In the quest to exploit unique properties at the nanoscale, scientists at Stevens Institute of Technology have developed a novel technique for creating uniform arrays of metallic nanostructures. A team of faculty and students in the Department of Physics and Engineering Physics, led by Dr. Stefan Strauf, appropriated methods from holographic lithography to demonstrate a new approach for scaling up the fabrication of plasmonic nanogap arrays while simultaneously reducing costs and infrastructure.
A paper on the technique recently appeared in Nano Letters.
"Prof. Strauf is doing research at the forefront of physics," says Dr. Rainer Martini, Department Director for Physics and Engineering Physics. "His lab is producing research breakthroughs with impact well beyond his own field as well as providing excellent learning and publishing opportunities for graduate and undergraduate students."
Plasmonic nanogap arrays are essentially uniformly placed metallic nanostructures which feature a tiny air gap between neighbors. By creating strongly confined electrical fields under optical illumination, these tiny air gaps allow scientists to use the arrays in a variety of applications, particularly in the miniaturization of photonic circuits and ultrasensitive sensing. Such sensors could be used to detect the presence of specific proteins or chemicals down to the level of single molecules, or employed in high-resolution microscopy. Nanophotonic circuits, able to transmit huge amounts of information, are considered crucial to bring about the exaflop processing era and a new generation in computing power.
Established fabrication techniques for nanogap arrays have focused on serial methods, which are time-consuming, have a low throughput, and are consequently expensive. Holographic lithography (HL), an optical approach that takes advantage of interference patterns of laser beams to create periodic patterns, had been previously demonstrated to create sub wavelength features. Dr. Strauf's team advanced the HL methodology by using four-beam interference and the concept of a compound lattice to create tunable twin motive shapes into a polymer template, resulting in metallic air gaps down to 7 nm, seventy times smaller than the wavelengths of the blue laser light utilized to write the features.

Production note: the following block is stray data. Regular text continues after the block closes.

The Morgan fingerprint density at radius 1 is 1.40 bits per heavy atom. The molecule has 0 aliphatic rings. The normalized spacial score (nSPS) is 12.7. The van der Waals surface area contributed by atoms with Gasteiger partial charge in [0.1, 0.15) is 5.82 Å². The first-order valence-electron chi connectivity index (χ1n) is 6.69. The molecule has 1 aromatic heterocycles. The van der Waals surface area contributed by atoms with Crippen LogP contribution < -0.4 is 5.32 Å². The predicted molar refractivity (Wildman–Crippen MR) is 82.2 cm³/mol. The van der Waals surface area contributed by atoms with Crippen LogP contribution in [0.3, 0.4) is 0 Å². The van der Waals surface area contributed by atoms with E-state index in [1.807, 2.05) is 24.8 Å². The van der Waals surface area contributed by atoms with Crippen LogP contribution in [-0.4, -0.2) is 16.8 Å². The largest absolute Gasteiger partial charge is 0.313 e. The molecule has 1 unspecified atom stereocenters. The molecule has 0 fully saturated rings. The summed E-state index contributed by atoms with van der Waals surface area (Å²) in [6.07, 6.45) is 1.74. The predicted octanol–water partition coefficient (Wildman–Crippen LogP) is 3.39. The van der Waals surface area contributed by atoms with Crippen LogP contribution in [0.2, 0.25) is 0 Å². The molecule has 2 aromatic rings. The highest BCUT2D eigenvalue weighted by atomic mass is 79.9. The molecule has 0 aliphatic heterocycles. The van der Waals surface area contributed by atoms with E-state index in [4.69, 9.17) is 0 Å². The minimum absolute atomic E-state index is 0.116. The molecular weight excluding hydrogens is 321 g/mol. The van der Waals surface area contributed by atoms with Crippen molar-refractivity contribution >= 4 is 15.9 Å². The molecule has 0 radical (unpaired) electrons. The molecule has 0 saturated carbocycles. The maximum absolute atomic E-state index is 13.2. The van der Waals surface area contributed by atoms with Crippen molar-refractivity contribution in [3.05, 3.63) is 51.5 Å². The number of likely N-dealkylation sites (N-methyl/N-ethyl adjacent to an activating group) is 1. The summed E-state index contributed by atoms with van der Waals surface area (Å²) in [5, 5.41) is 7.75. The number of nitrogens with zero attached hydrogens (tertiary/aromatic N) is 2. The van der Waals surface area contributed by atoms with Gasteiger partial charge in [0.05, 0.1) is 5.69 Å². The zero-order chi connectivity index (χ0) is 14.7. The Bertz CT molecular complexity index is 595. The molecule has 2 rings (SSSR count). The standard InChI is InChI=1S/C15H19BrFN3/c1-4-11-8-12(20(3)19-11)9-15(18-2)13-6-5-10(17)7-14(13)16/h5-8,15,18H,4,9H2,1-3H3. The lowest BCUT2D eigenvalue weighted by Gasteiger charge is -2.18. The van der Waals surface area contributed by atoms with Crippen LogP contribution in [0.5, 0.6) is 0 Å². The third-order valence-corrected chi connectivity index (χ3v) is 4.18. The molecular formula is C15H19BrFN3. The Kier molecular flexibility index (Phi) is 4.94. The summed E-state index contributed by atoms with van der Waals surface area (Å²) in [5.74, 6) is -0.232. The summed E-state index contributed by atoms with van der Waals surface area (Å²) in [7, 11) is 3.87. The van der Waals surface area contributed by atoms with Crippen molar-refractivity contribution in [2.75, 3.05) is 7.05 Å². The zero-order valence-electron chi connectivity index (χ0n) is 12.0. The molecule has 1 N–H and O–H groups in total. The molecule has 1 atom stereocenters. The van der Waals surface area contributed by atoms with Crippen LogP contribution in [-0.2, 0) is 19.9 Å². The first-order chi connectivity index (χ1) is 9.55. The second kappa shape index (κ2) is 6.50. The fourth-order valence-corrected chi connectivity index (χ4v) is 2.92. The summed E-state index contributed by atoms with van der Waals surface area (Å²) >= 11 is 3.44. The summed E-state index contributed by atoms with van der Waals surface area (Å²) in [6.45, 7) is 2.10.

The Stevens scientists extended the utility of HL to create gaps with results comparable to laborious serial fabrication techniques such as electron beam lithography or focused ion beam milling. Besides being a simpler and more cost-effective production method, their technique does not require a clean room and currently achieves 90% uniformity in the array pattern. Therefore, these innovations provide the foundation for making high-quality, large-scale arrays at a greater speed and lower cost than previously realizable.
"This research project provided me with an opportunity to become an expert with the HL technique," says Xi Zhang, the first author of the Nano Letters article and a PhD candidate. Xi and her fellow students are now measuring the surface enhanced Raman scattering (SERS) effects that result from these arrays and continue to improve the uniformity of the arrays during fabrication. "We just got some excellent results from first SERS experiment, and certainly there are more papers to follow up," she says.
Dr. Strauf is Director of the NanoPhotonics Laboratory (NPL) at Stevens, where he oversees cutting-edge research in the fields of solid-state nanophotonics and nanoelectronics. Research at the lab includes the development of fabrication methods for nanoscale materials and quantum device applications. Recent NPL projects have resulted in papers published on quantum dots and graphene. The lab has received project funding from the Air Force Office of Scientific Research and two National Science Foundation instrumentation grants. Dr. Strauf is also the recipient of the prestigious NSF CAREER Award.
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